North Korea successfully fired a long-range rocket on Wednesday, defying international warnings as the regime of Kim Jong Un took a giant step forward in its quest to develop the technology to deliver a nuclear warhead.
The United States, South Korea and Japan quickly condemned the morning launch, which came as something of a surprise after Pyongyang had indicated technical problems might delay it. That it succeeded after several failed attempts was an even greater surprise.
The regime’s stated purpose for firing its long-range Unha-3 rocket was to put a peaceful satellite into orbit, but the United Nations, as well as the U.S. and its allies see it as cover for a test of technology for missiles.
About two hours after the launch, North Korea’s state media proclaimed it a success, prompting customers in the coffee shop at Pyongyang’s Koryo Hotel to break into applause during a special television broadcast. The North American Aerospace Defense Command, or NORAD, later confirmed that North Korea did appear to have put an object into space.
Wednesday’s launch is likely to bring fresh sanctions on the North, and the White House called it a “highly provocative act that threatens regional security.”
NORAD said the rocket traveled south with the first stage falling into the Yellow Sea and a second stage falling into the Philippine Sea hundreds of miles farther south. “Initial indications are that the missile deployed an object that appeared to achieve orbit,” NORAD said in a statement.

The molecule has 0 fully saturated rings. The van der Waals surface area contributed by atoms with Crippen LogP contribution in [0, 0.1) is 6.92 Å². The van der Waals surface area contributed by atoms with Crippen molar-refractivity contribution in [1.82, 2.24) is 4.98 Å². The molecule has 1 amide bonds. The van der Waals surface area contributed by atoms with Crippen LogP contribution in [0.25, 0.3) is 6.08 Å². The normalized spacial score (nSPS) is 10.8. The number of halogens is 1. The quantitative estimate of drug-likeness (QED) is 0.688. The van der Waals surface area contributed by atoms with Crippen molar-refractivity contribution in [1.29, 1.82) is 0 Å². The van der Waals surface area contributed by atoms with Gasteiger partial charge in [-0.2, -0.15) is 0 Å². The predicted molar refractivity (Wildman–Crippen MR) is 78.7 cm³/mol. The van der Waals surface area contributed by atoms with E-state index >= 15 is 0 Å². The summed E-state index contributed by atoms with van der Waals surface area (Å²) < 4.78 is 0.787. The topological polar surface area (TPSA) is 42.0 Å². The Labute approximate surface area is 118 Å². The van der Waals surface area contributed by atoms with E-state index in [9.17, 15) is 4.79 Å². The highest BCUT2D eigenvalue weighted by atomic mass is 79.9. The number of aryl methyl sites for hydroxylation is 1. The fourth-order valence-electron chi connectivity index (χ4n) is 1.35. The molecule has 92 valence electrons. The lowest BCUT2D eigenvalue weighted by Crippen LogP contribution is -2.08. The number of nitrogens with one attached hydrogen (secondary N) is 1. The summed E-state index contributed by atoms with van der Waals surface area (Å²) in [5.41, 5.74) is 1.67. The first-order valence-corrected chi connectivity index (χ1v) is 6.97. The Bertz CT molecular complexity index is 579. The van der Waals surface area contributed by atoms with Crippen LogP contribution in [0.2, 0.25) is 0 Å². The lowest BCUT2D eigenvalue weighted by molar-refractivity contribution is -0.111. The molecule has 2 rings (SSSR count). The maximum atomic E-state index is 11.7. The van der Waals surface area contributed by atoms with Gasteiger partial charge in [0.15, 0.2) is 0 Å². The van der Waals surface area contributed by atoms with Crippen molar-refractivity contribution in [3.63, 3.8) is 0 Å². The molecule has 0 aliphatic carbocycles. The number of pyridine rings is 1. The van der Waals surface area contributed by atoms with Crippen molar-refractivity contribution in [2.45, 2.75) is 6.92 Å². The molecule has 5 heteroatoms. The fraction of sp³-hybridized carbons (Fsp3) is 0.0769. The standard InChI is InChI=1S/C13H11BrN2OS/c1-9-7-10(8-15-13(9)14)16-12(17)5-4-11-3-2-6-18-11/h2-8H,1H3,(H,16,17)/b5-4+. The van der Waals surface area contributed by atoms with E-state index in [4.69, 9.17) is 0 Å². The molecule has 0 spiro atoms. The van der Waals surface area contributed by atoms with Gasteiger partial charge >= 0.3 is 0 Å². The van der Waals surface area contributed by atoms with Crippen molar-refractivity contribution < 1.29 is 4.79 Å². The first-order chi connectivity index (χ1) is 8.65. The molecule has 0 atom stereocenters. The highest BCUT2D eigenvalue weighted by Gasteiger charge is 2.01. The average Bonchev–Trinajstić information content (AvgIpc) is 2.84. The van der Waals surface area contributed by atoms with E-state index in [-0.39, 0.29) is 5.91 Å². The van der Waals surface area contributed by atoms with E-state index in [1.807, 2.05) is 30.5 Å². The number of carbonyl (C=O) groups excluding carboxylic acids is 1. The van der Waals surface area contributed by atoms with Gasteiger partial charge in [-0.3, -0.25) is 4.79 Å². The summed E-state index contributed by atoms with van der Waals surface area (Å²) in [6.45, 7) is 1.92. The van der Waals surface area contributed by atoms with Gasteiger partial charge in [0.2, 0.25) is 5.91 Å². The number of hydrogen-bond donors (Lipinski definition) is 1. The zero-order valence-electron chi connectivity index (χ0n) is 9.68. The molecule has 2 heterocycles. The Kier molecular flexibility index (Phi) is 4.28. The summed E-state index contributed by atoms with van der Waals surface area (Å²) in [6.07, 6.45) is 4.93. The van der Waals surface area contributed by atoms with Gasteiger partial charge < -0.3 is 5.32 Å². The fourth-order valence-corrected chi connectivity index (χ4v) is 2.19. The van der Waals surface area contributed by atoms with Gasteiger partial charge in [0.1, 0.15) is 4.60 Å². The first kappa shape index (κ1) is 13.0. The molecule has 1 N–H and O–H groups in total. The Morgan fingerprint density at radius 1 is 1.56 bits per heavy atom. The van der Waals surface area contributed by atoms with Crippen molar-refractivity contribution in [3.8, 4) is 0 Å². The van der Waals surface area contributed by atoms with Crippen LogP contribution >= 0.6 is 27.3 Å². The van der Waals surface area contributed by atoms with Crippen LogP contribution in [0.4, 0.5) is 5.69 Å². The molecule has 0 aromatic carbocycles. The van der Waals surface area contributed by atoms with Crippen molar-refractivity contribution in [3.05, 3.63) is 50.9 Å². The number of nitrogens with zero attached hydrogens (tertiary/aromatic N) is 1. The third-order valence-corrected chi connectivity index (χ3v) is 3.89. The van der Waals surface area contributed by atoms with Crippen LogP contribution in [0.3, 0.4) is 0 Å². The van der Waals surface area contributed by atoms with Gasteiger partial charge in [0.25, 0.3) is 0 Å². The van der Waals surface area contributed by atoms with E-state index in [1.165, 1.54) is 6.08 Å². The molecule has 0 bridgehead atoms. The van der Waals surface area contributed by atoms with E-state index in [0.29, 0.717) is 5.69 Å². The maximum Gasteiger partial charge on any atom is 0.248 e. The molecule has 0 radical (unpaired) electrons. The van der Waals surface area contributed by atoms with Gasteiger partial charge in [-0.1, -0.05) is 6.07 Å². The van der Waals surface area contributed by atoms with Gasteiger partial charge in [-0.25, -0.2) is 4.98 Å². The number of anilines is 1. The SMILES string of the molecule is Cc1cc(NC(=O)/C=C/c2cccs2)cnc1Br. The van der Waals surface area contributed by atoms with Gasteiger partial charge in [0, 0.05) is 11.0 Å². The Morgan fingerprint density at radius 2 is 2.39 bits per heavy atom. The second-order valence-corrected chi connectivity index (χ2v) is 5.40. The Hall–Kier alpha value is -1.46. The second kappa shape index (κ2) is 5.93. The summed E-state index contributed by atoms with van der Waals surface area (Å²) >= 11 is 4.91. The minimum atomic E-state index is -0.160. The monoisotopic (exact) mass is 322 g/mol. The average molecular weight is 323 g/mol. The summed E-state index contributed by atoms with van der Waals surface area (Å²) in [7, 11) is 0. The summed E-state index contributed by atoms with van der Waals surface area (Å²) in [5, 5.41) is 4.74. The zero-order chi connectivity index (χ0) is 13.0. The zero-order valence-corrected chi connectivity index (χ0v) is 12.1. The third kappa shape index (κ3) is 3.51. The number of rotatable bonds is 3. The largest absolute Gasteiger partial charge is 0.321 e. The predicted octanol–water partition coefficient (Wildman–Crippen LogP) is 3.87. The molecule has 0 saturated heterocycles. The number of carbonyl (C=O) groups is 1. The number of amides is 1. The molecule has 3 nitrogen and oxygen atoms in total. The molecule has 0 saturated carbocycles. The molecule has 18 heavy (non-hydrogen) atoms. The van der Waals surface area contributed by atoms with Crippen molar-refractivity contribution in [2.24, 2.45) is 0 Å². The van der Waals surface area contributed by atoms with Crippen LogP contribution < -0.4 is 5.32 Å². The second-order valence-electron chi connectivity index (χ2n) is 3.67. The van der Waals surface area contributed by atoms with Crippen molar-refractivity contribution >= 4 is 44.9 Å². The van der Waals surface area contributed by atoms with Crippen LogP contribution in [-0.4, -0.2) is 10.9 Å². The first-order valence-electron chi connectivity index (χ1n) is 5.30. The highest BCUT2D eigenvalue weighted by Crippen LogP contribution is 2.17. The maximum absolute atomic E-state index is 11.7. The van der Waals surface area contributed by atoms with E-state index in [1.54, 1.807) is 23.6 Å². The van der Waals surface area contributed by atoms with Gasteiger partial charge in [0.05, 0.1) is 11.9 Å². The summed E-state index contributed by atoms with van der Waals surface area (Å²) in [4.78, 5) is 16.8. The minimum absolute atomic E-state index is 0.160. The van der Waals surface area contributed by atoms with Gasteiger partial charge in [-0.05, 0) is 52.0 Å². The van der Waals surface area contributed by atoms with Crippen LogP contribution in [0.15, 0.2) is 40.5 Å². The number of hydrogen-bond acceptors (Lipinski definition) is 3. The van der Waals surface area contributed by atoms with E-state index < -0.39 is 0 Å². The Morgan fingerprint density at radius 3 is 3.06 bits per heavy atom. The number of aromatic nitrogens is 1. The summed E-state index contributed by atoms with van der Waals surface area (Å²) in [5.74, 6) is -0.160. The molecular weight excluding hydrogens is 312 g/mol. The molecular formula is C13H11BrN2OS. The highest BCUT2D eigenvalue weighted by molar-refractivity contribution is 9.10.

A launch had seemed unlikely to take place so soon after North Korea announced Monday that it was extending the launch window into late December, citing technical issues in an engine.
Previous launch attempts by the North in 1998, 2006, 2009 and April this year failed to achieve their stated goal of putting a satellite into orbit and provoked international condemnation.
Pyongyang had said this rocket launch would be “true to the behests” of Kim Jong Il, the late North Korean leader and father of Kim Jong Un, head of the ruling regime.
Kim Jong Il died on December 17 last year, so the first anniversary of his death falls within the launch window that North Korea has announced.
Experts had also speculated that Pyongyang wanted this launch to happen before the end of 2012, the year that marks the centenary of the birth of Kim Il Sung, the founder of North Korea and grandfather of Kim Jong Un.
This year is the centennial of the birth of national founder Kim Il Sung, the grandfather of Kim Jong Un. According to North Korean propaganda, 2012 is meant to put the North on a path toward a “strong, prosperous and great nation.”
The launch also follows South Korea’s recent cancellation, because of technical problems, of an attempt to launch its first satellite from its own territory. Two previous attempts in 2009 and 2010 failed.
This is all my fault. It’s 2:30am here now; I had to get up to pee but then I didn’t go back to sleep. Instead I came downstairs, made a chai latte and flipped on the PC to see what was on the news. Serves me right. This wouldn’t have happened until after 9am if I’d gone right back to sleep!
So anyway, the Norks finally got one up. I wonder if this surprise launch is in reaction/a provocation to the “secret” Air Force launch yesterday of their new zillion mph spy plane/interceptor whatsis. Coincidence? Perhaps, perhaps not. Or maybe the Kims want to get their little HEMP threat running ASAP. No, not that kind of hemp, OCM. The other kind; the small nukes set off in low orbit kind that fries all the electronics here in the west in half a heartbeat.
After all, we’ve got ... 10 days left ... until the end of the world.
Obrother was probably Golfing or Something ,Again.Hillary? Likely drunk off her ass again.
I love our on the ballFfeds, Dont YOU!!